Published 13 October 2015
After months of campaigning, the Nicaraguan government has revoked B2Gold’s permit to mine Rancho Grande.
The Nicaraguan government has declared that the Canadian company B2Gold’s bid to open a gold mine is “unviable” due to its environmental impacts: the result of a long campaign of community resistance to the project.
“The project is not feasible due to the damage that it would cause would cause in nature, the environment, the sources of water and the way of life of people,” government spokesperson Rosario Murillo told reporters on Monday, rejecting the plans to exploit resources of Rancho Grande, in the Matagalpa region.
Nicaraguan president, Daniel Ortega, approved the repeal of B2Gold’s permit for the El Pavon project, based on an analysis by the environment and natural resources ministry.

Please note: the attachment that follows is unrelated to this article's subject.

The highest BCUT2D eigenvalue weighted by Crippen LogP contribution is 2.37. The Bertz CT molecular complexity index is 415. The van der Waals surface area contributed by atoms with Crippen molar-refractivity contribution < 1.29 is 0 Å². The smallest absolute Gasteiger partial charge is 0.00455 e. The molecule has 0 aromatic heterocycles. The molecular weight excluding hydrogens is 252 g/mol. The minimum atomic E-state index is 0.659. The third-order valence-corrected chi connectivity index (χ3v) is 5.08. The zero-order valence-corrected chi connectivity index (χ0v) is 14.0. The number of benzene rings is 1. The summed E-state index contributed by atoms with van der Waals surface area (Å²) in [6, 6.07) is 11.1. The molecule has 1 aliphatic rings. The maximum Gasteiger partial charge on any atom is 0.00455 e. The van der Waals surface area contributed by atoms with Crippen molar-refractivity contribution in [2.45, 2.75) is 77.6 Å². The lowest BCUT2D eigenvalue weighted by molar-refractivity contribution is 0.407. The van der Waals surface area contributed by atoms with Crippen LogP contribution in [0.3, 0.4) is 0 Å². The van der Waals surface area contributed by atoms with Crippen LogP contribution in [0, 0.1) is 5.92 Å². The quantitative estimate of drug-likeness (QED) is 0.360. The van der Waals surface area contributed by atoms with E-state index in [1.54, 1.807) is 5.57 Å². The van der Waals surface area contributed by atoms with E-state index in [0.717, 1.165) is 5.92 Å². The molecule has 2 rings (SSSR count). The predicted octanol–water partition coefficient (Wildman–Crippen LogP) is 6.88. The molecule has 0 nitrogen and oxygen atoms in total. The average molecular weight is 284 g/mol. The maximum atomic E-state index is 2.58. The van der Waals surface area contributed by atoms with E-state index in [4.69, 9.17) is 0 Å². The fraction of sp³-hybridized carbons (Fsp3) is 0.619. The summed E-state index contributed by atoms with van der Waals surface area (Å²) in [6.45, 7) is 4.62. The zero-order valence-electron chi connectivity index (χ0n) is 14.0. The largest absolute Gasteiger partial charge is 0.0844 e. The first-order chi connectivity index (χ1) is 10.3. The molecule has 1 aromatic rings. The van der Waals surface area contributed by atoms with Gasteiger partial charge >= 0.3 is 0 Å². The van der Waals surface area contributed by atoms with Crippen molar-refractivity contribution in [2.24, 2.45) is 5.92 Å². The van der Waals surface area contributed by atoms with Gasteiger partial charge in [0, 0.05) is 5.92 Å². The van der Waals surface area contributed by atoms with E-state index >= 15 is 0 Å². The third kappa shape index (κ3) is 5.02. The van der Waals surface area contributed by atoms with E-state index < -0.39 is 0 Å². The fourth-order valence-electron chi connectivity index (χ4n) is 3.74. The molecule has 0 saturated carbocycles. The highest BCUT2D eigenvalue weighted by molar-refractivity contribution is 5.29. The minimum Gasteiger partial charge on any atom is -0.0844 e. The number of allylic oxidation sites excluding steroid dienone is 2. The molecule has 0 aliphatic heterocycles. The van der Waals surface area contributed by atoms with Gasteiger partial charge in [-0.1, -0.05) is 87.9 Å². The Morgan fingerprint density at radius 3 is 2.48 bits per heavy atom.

The news comes as a victory to communities in northern Nicaragua, which have been fighting to protect their land from the Vancouver-based B2Gold’s program.
“I believe that on this occasion, the government has respected the will of the population and has listened to the popular clamor,” said Matagalpa bishop Rolando Alvarez, a key figure in the battle against mining in the area.
“We’re beset by foreign mining companies interested in gold exploitation, which now gives rise to the threat of losing everything,” he said at the march.
The bishop marched alongside thousands of residents Oct. 2, in protest against the planned exploitation. According the present government, the license for the Canadian company was granted before 2007, and authorized during the period of neoliberal governments.